The Sinner is a bubbling pit of brilliance with multiple diversions, great big red herrings and deceives us all by omission. A book that you just can’t get out of your head in-betweens sittings.
Thanks to Tracy @ Compulsive Readers for my spot on the blog tour.
ABOUT THE AUTHOR
I spent the next fifteen years or so mainly doing theatre as well as TV and commercials. All the while I was telling people I was going to write a novel. I never actually did anything about it, but the thought was there. I wrote a couple of awful plays that will never see the light of day but no prose. So I wrote a short story. Then another one. And they started getting longer and more involved. I figured I was ready to write a novel.
The only thing that fired me up at the time was American crime fiction. I wanted to take that template, the vitality and sense of engagement with their subject matter, that involvement that I found largely lacking in British crime fiction and set it in a recognisably contemporary British city. The obvious place was Newcastle.
The result was Mary’s Prayer, a noirish crime novel featuring the flawed but interesting Stephen Larkin. It was published five years after I started it. I followed it a year later with Little Triggers, again featuring Larkin, then Candleland and the Larkin trilogy was complete.
Born Under Punches followed, an ambitious novel about the miners’ strike and its legacy. It won the Grand Prix du Roman Noir Etranger at the Beaune Festival International du Film Policier. Then I wrote the White Room, a harrowing, fictionalised account of a child killer not unlike Mary Bell set in Sixties Newcastle. The Guardian named it as one of the books of the year.
I then created Joe Donovan and his Albion team and wrote The Mercy Seat. It was nominated for the Crime Writers Association Ian Fleming Steel Dagger Award for thriller of the year. I was also nominated for the CWA Dagger in the Library for best body of work and the CWA Short Story Dagger for ‘Love’, a story that had appeared in the anthology London Noir. Didn’t win any of them.
The next Donovan novel was Bone Machine, a serial killer thriller set in Newcastle. The third, White Riot, was released in January 2008 followed by the most recent Donovan novel, ( hate to say final) Speak No Evil, in February of 2009.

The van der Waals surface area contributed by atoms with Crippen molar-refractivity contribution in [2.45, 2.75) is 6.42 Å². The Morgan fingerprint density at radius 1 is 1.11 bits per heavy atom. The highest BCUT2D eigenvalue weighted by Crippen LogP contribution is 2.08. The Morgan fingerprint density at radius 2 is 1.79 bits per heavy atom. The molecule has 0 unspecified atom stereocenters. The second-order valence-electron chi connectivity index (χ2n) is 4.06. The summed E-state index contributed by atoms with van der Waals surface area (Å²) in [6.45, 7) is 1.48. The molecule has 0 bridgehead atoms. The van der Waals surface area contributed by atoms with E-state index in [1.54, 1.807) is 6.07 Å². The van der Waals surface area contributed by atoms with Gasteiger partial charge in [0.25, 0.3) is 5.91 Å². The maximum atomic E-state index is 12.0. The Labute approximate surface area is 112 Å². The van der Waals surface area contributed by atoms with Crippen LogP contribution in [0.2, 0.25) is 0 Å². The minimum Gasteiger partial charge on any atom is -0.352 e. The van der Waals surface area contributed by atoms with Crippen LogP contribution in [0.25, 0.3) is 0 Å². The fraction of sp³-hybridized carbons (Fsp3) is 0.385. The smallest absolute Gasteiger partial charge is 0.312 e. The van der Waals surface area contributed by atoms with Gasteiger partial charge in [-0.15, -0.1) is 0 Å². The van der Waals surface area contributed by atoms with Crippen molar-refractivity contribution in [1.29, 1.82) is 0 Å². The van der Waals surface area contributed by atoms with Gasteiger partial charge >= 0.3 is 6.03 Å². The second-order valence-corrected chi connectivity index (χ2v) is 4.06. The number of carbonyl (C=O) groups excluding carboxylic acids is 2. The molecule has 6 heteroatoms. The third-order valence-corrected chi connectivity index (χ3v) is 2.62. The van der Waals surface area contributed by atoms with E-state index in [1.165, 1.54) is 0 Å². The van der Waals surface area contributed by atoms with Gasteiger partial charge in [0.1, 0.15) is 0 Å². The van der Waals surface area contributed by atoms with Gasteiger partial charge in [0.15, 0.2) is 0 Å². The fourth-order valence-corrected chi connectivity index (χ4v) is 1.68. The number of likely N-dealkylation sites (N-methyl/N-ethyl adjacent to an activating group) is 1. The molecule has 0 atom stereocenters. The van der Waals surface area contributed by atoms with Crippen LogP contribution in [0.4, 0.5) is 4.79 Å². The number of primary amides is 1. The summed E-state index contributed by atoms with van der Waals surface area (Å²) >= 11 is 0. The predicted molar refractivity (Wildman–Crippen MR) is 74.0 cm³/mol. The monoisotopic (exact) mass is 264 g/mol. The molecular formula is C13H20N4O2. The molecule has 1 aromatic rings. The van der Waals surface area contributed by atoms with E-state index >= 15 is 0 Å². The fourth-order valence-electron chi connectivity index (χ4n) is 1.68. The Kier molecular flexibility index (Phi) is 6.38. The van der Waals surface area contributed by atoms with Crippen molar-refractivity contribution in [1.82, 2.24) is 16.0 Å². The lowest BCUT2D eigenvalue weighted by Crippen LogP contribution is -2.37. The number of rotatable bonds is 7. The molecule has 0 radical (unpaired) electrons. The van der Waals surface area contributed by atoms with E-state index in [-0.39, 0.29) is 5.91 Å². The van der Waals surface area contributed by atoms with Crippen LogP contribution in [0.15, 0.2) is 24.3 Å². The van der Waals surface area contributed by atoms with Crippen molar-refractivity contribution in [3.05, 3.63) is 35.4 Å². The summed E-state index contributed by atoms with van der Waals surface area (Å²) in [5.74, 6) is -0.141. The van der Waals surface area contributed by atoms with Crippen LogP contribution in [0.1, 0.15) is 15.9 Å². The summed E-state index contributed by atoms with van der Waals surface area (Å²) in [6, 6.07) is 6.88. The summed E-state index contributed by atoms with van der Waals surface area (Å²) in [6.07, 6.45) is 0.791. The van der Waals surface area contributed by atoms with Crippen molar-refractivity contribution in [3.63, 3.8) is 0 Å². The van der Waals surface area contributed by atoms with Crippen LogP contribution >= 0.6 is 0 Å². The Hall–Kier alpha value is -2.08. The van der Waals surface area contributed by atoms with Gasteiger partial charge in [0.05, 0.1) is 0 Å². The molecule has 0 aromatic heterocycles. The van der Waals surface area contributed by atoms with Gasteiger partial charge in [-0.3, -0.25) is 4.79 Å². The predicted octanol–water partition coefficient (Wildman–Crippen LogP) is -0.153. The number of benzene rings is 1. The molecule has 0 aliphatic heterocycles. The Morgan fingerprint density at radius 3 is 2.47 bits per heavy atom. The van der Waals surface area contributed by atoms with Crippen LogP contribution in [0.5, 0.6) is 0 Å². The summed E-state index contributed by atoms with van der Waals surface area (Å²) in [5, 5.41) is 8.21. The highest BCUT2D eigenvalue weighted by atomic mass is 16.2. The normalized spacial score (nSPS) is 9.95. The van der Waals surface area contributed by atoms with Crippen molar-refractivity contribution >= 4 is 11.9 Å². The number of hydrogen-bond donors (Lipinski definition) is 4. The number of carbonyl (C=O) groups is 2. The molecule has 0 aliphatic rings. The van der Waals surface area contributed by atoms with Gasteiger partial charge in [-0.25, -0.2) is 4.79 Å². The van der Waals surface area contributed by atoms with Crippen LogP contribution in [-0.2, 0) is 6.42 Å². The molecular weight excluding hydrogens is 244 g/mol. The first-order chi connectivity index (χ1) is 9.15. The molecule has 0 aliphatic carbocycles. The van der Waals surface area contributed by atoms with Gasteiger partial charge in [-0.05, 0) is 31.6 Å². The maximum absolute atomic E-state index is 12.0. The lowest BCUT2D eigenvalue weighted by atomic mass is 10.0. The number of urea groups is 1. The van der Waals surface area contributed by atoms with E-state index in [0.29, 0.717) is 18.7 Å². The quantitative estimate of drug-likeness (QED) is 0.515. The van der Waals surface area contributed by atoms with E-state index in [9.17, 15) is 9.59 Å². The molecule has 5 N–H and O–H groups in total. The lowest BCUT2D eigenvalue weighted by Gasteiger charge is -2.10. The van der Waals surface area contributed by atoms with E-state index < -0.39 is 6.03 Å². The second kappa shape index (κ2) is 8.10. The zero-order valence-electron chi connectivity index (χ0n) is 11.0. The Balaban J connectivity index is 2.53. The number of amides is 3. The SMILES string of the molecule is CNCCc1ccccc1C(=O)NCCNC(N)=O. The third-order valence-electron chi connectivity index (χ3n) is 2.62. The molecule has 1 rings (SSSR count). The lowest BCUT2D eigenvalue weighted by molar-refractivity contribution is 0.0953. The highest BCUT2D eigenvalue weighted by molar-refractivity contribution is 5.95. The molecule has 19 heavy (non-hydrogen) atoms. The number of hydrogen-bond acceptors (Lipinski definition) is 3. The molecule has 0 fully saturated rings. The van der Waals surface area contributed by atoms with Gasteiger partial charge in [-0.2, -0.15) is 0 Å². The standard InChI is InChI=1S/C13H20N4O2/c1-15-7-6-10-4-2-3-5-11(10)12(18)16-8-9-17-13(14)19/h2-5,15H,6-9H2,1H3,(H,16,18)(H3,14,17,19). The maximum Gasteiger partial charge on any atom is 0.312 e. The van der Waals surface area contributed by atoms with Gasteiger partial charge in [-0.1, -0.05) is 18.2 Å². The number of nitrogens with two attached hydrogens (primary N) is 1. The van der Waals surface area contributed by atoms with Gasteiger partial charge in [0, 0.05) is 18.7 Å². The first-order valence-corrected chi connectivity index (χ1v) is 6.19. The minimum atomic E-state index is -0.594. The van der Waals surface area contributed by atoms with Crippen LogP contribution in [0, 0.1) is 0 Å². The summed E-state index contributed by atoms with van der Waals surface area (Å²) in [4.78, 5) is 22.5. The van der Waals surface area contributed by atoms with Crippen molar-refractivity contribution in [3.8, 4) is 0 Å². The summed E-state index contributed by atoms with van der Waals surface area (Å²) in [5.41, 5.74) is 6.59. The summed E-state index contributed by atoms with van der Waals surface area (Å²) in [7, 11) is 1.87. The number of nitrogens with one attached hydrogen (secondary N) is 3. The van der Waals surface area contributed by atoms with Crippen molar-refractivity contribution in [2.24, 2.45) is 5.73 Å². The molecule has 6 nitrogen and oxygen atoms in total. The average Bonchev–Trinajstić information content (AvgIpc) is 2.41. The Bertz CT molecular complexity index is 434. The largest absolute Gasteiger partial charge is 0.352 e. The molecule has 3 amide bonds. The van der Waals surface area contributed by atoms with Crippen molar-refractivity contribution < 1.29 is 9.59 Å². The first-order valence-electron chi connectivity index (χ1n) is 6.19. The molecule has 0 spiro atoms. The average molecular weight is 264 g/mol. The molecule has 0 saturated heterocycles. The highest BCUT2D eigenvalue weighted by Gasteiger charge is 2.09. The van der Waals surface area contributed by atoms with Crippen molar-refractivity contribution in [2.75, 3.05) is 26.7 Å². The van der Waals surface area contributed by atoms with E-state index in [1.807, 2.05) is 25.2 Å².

I then became Tania Carver for most of the next decade, writing eight internationally best-selling thrillers featuring police detective Phil Brennan and profiler Marina Esposito. The first in the series, The Surrogate, was shortlisted for the Theakstons Award for Crime Novel of the year. It was followed by The Creeper, Cage of Bones, Choked (US title: The Black Road), The Doll’s House, Truth or Dare, Heartbreaker and The Lost Girl.
During this time I was approached to write the sequel to Susan Hill’s The Woman in Black for Hammer Books, to coincide with the release of the sequel to the movie. Angel of Death was the result.
I also collaborated with Mark Billingham, David Quantick and Stav Sherez on Great Lost Albums, the funniest music book ever written. Or so we think.
Aside from the novels I have also held two writing residencies in prisons. One at Huntercombe Young Offenders Institution and one at HMP Chelmsford. I have also delivered drama and creative writing workshops to socially excluded adults and teenagers in South London and Essex. University work includes spells at Anglia Ruskin in Cambridge teaching an MA in Creative Writing and two stints as the RLF Writing Fellow at Essex University. I also do manuscript appraisals and freelance editing work.
I returned full time to writing under my own name with The Old Religion, the first in the Tom Killgannon series in 2018. This will be followed by The Sinner, the next in the series, in August 2019.
Also look out for Feast of Fear, my first Doctor Who audio adventure for Big Finish. It’ll be out in the autumn. It was a dream come true to write this and I hope there’ll be more of them.
And that’s the story so far.